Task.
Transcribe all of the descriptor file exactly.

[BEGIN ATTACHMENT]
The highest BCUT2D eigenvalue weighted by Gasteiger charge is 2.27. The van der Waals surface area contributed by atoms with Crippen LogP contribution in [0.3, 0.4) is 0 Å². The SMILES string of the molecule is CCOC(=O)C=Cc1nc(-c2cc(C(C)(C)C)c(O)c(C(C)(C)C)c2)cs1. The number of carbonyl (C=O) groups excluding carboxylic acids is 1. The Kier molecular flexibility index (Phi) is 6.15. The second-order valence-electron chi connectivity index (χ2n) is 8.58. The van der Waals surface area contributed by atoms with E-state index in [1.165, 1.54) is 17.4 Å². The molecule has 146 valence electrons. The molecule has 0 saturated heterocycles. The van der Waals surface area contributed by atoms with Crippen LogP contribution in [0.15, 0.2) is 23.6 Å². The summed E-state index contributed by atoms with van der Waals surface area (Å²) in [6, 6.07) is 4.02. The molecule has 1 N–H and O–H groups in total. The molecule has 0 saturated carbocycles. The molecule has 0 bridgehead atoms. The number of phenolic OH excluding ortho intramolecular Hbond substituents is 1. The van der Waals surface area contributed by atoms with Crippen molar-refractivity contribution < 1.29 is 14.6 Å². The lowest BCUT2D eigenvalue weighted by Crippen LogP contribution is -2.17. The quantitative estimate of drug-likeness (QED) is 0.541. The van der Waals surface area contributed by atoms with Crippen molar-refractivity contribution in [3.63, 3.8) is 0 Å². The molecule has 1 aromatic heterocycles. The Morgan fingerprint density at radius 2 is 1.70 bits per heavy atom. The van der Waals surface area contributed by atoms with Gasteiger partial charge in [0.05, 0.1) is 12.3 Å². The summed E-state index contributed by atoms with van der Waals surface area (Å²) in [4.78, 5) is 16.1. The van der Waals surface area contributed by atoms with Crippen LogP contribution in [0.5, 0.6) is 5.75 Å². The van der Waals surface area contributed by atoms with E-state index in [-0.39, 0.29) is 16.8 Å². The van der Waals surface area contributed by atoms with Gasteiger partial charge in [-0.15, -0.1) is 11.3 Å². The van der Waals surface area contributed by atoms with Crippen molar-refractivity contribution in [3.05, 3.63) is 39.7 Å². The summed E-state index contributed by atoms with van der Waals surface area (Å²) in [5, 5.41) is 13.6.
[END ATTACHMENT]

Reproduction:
The highest BCUT2D eigenvalue weighted by Gasteiger charge is 2.27. The van der Waals surface area contributed by atoms with Crippen LogP contribution in [0.3, 0.4) is 0 Å². The SMILES string of the molecule is CCOC(=O)C=Cc1nc(-c2cc(C(C)(C)C)c(O)c(C(C)(C)C)c2)cs1. The number of carbonyl (C=O) groups excluding carboxylic acids is 1. The Kier molecular flexibility index (Phi) is 6.15. The second-order valence-electron chi connectivity index (χ2n) is 8.58. The van der Waals surface area contributed by atoms with E-state index in [1.165, 1.54) is 17.4 Å². The molecule has 146 valence electrons. The molecule has 0 saturated heterocycles. The van der Waals surface area contributed by atoms with Crippen LogP contribution in [0.15, 0.2) is 23.6 Å². The summed E-state index contributed by atoms with van der Waals surface area (Å²) in [6, 6.07) is 4.02. The molecule has 1 N–H and O–H groups in total. The molecule has 0 saturated carbocycles. The molecule has 0 bridgehead atoms. The number of phenolic OH excluding ortho intramolecular Hbond substituents is 1. The van der Waals surface area contributed by atoms with Crippen molar-refractivity contribution < 1.29 is 14.6 Å². The lowest BCUT2D eigenvalue weighted by Crippen LogP contribution is -2.17. The quantitative estimate of drug-likeness (QED) is 0.541. The van der Waals surface area contributed by atoms with Crippen molar-refractivity contribution in [3.63, 3.8) is 0 Å². The molecule has 1 aromatic heterocycles. The Morgan fingerprint density at radius 2 is 1.70 bits per heavy atom. The van der Waals surface area contributed by atoms with Gasteiger partial charge in [0.05, 0.1) is 12.3 Å². The summed E-state index contributed by atoms with van der Waals surface area (Å²) in [4.78, 5) is 16.1. The van der Waals surface area contributed by atoms with Crippen LogP contribution in [0.5, 0.6) is 5.75 Å². The van der Waals surface area contributed by atoms with E-state index in [-0.39, 0.29) is 16.8 Å². The van der Waals surface area contributed by atoms with Gasteiger partial charge in [-0.15, -0.1) is 11.3 Å². The van der Waals surface area contributed by atoms with Crippen molar-refractivity contribution in [3.05, 3.63) is 39.7 Å². The summed E-state index contributed by atoms with van der Waals surface area (Å²) in [5, 5.41) is 13.6.